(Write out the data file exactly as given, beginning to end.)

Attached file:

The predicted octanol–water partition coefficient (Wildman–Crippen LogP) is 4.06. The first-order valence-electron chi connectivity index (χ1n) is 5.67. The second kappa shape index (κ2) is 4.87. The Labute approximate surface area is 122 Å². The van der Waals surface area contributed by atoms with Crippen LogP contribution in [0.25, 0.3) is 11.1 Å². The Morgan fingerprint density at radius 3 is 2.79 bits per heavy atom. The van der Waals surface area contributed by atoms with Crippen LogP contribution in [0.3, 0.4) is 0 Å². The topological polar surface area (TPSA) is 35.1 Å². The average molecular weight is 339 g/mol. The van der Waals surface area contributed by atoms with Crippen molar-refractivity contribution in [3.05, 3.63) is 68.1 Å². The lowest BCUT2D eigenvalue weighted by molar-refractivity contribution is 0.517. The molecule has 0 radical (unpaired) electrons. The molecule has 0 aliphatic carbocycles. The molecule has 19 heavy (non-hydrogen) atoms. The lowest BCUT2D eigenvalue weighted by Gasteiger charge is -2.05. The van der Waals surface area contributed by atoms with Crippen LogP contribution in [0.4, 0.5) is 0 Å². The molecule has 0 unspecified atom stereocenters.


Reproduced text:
The predicted octanol–water partition coefficient (Wildman–Crippen LogP) is 4.06. The first-order valence-electron chi connectivity index (χ1n) is 5.67. The second kappa shape index (κ2) is 4.87. The Labute approximate surface area is 122 Å². The van der Waals surface area contributed by atoms with Crippen LogP contribution in [0.25, 0.3) is 11.1 Å². The Morgan fingerprint density at radius 3 is 2.79 bits per heavy atom. The van der Waals surface area contributed by atoms with Crippen LogP contribution in [0.3, 0.4) is 0 Å². The topological polar surface area (TPSA) is 35.1 Å². The average molecular weight is 339 g/mol. The van der Waals surface area contributed by atoms with Crippen molar-refractivity contribution in [3.05, 3.63) is 68.1 Å². The lowest BCUT2D eigenvalue weighted by molar-refractivity contribution is 0.517. The molecule has 0 radical (unpaired) electrons. The molecule has 0 aliphatic carbocycles. The molecule has 19 heavy (non-hydrogen) atoms. The lowest BCUT2D eigenvalue weighted by Gasteiger charge is -2.05. The van der Waals surface area contributed by atoms with Crippen LogP contribution in [0.4, 0.5) is 0 Å². The molecule has 0 unspecified atom stereocenters.